Victims’ families urge love, kindness as Idaho campus mourns

Nov 29, 2022, 11:33 PM | Updated: Dec 1, 2022, 4:10 pm
A person attending a vigil for the four University of Idaho students who were killed on Nov. 13, 20...

A person attending a vigil for the four University of Idaho students who were killed on Nov. 13, 2022, cries as she listens to family members talk about the victims, Wednesday, Nov. 30, 2022, in Moscow, Idaho. (AP Photo/Ted S. Warren)

(AP Photo/Ted S. Warren)

BOISE, Idaho (AP) — As hundreds of students mourned together inside the University of Idaho’s stadium Wednesday night, family members of four slain classmates urged them to raise their eyes from grief and focus on love and the future.

“The only cure to pain is love — it’s the only thing that’s going to to heal us; it’s the only thing that’s going to heal you,” Steve Goncalves, the father of Kaylee Goncalves, told the crowd gathered at the vigil. “That will make a difference, and that’s something they can see where they’re at right now: That you changed your life a little bit, that you’re a little bit nicer, a little bit kinder.”

Some in the crowd held each other and wiped their eyes as they remembered Kaylee Goncalves, 21, of Rathdrum, Idaho; Madison Mogen, 21, of Coeur d’Alene, Idaho; Xana Kernodle, 20, of Post Falls, Idaho; and Kernodle’s boyfriend, Ethan Chapin, 20, of Mount Vernon, Washington. The four were stabbed to death Nov. 13 at a rental home near campus in the quiet university town of Moscow, Idaho, and law enforcement has yet to name a person of interest in the case. Fears that the killer could strike again has prompted many students to finish the semester by taking online classes from the perceived safety of their hometowns.

As a result, similar scenes played out across the state as simultaneous candlelight vigils were held in multiple cities. In downtown Boise, several hundred people cupped their hands around candle flames outside a University of Idaho’s building. High schools in some cities lit up their athletic fields in a sign of solidarity. Homeowners were urged to leave their porch lights on as a gesture of support.

Ben Mogen, Madison’s father, told the crowd in Moscow that she was his only child, so “everything she ever did was such a big deal.” Talking about “Maddie,” was his pride, Mogen said, and the two loved attending music concerts together.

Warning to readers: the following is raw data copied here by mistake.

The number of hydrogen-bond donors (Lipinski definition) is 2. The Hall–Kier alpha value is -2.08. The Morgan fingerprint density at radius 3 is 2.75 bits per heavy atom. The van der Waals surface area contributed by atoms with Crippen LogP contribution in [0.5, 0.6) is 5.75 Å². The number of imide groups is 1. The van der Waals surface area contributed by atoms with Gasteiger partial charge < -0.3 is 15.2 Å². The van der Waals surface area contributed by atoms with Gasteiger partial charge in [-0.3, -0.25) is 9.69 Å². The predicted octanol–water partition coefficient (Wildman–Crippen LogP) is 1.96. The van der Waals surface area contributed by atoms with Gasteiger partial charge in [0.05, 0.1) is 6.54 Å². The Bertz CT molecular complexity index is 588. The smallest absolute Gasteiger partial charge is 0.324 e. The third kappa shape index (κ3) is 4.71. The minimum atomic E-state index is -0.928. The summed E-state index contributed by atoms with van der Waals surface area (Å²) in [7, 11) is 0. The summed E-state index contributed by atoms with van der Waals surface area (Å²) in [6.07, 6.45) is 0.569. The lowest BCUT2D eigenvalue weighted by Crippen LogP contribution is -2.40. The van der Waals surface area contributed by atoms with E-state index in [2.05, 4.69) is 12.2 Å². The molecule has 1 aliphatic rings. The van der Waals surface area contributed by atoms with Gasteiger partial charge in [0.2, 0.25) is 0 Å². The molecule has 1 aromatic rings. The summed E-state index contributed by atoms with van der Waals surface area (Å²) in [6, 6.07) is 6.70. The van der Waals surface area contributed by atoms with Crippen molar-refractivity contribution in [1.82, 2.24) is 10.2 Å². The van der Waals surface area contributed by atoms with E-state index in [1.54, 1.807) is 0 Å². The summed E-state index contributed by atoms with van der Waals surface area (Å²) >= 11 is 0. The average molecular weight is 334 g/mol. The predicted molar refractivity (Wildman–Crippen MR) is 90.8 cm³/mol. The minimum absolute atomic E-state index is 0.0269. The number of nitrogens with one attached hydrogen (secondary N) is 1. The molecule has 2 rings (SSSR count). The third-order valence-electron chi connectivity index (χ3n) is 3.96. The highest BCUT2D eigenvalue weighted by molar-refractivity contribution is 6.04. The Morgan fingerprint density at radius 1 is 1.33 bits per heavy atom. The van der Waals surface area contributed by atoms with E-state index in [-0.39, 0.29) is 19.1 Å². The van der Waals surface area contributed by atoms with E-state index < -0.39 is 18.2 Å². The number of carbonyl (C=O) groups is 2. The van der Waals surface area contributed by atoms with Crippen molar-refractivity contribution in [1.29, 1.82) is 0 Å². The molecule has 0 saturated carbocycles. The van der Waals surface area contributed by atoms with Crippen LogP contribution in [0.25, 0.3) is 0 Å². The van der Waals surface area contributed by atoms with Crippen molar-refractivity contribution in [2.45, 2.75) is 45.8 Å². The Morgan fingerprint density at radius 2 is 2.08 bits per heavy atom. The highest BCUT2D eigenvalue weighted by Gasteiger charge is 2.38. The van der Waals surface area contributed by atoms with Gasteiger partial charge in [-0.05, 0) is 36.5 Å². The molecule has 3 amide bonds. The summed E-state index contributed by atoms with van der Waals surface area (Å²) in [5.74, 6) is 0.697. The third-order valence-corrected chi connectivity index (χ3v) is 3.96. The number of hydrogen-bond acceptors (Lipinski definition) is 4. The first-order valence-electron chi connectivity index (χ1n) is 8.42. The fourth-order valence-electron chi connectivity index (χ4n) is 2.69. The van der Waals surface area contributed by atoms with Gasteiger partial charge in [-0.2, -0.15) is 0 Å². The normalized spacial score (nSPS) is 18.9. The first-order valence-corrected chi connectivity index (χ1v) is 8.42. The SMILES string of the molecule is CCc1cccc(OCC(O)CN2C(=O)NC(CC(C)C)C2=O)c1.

“When I would meet people ever since she was first born, and they would say, ‘Tell me about yourself,’ the first thing I would say is, ‘I have this daughter — here’s a picture of her, she’s on the dean’s list at college, she works hard, she has all these friends at her sorority,'” Mogen said.

Madison’s best friend was Kaylee. The girls met as sixth graders, Kaylee’s father Goncalves told the crowd, and were inseparable friends from that moment on.

“They went to high school together, then they started looking at colleges, they came here together. They eventually got into the same apartment together,” Steve Goncalves said. “And in the end, they died together, in the same room, in the same bed.”

“It’s a shame and it hurts, but the beauty of the two always being together comforts us,” he said.

Xana Kernodle’s family was unable to attend the vigil.

Ethan Chapin’s mother, Stacy Chapin, fought back tears as she said she was there with her husband and with Ethan’s triplet brother and sister.

Like other families, the Chapin family always tried to eat dinner together when time allowed and spent countless hours taking the kids to various sporting events when they were younger. The triplets chose the University of Idaho because they wanted a small town and a beautiful campus with a thriving Greek system, she said.

Now, despite the terrible circumstances of Ethan’s death, the family is “eternally grateful that we spent so much time with him,” Chapin said.

“That’s the most important message we have for you and your families — it’s make sure that you spend as much time as possible with those people, because time is precious and it’s something you can’t get back,” Chapin said.

Little new information has been released about the investigation into the killings. A county coroner said the four were likely asleep when they were attacked. Investigators have yet to find the fixed-blade knife used in the killings.

Gov. Brad Little announced last week that he was directing up to $1 million in state emergency funds for the investigation. The FBI has assigned 44 people to the case — half of them stationed in Moscow — and the Idaho State Police has 15 troopers helping with community patrols and another 20 investigators working the case.

Local law enforcement agencies have seen an uptick in calls reporting suspicious behavior.

“We understand there is a sense of fear in our community,” the Moscow Police Department wrote on Nov. 27. Since the killings, the number of people requesting welfare checks, in which an officer is sent to check on a person’s wellbeing, has doubled.

The university has also seen an increase in people calling its “Vandal Care” phone line to report that they were struggling or worried someone else was struggling with an issue, the university’s Dean of Students Blaine Eckles said earlier on Wednesday.

“While I personally am very confident that the police will resolve (the deaths), until that happens, no one is resting easy,” he said. “There’s someone out there that took the lives of four of our Vandals, and we don’t know who they are. We don’t know where they are.”

___

This story has been updated to correct the spelling of Ben Mogen’s last name.

Copyright © The Associated Press. All rights reserved. This material may not be published, broadcast, rewritten or redistributed.

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Victims’ families urge love, kindness as Idaho campus mourns